have a new node take over the role of a downed, unrecoverable node?
sean at basho.com
Sat Oct 16 23:57:44 EDT 2010
On Oct 16, 2010, at 9:52 PM, Leonid Riaboshtan wrote:
> >> However, you'll need to reip on all machines.
> Hmm, isn't stuff like that should be treated automaticly by Riak? I mean I have a cluster where nodes leave, nodes come. And after each come/leave I need to do something to nodes in entire cluster to entroduce/remove new/old node and repartion the data?
There are two kinds of "coming" and "leaving" -- temporary and permanent. Temporary absences, yes, are handled automatically with things like hinted handoff and read repair. Permanent absences -- as in the case of EC2 instance outage -- are things that need to be handled by a competent system administrator or developer. The truth is, changes to the ring state are expensive - it needs to be gossiped around, data needs to shift around the cluster. If Riak were automatically making those operational decisions for you, performance and stability would suffer.
As a side note, the needing to reip on all machines is a problem with the `reip` command, not the core gossip functionality.
> And question sounds rather strange to me, what is the node role in system where all nodes are equal? It's everywhere said that Riak will automatically re-balance data as nodes join and leave the cluster. It's not the case when node becomes unreachable and cluster would repartion data to keep it solid (like keeping n_val for keys)?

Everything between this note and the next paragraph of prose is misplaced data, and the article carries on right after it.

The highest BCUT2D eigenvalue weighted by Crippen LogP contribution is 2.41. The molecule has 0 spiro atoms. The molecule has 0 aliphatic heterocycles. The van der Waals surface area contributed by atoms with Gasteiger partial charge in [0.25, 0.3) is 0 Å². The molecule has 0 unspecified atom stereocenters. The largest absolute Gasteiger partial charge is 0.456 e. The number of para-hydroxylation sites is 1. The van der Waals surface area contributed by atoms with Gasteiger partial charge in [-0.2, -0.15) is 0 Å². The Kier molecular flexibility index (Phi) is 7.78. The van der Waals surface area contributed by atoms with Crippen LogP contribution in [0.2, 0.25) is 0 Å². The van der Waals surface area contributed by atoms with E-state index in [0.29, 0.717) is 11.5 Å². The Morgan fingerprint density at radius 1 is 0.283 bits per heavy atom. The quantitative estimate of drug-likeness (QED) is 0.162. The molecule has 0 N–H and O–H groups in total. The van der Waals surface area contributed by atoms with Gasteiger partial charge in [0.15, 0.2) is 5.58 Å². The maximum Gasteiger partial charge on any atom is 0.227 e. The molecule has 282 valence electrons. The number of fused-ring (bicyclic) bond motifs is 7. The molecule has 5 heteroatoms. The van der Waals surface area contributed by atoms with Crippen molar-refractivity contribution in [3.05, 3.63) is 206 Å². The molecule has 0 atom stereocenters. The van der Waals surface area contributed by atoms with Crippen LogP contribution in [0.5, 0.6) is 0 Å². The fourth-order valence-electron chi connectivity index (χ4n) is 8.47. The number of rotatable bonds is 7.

Yes, n_val is still respected -- fallbacks take over for the missing node(s), even in an extended outage. In the quoted sentence, we're talking about more permanent membership changes.
> Or something else should watch for nodes states and tell cluster that node is down?
> It's also said that:
> The ring state is shared around the cluster by means of a "gossip protocol". Whenever a node changes its claim on the ring, it announces its change via this protocol. It also periodically re-announces what it knows about the ring, in case any nodes missed previous updates.
Actually, Erlang's built-in networking takes care of a lot of the checking for node availability; connected nodes will periodically send heartbeat messages to one another. If a node becomes unavailable, it is removed from preflists and fallbacks take over. The gossip protocol is for propagating changes to the ring state around the cluster. If the ring were frequently unstable (temporary partitions/failures affecting membership), you'd have a lot of trouble performing normal operations.
As I said above, the key difference here is between temporary and permanent failures.
> Isn't cluster checking on unavailable nodes that way too?
> I'm not offending anyone, just trying to make things more clear for myself.
Not offended, your questions are important to answer and demonstrate a lack of clarity in our documentation. Any suggestions you have on how to clear that up would be appreciated!
Sean Cribbs <sean at basho.com>
Basho Technologies, Inc.
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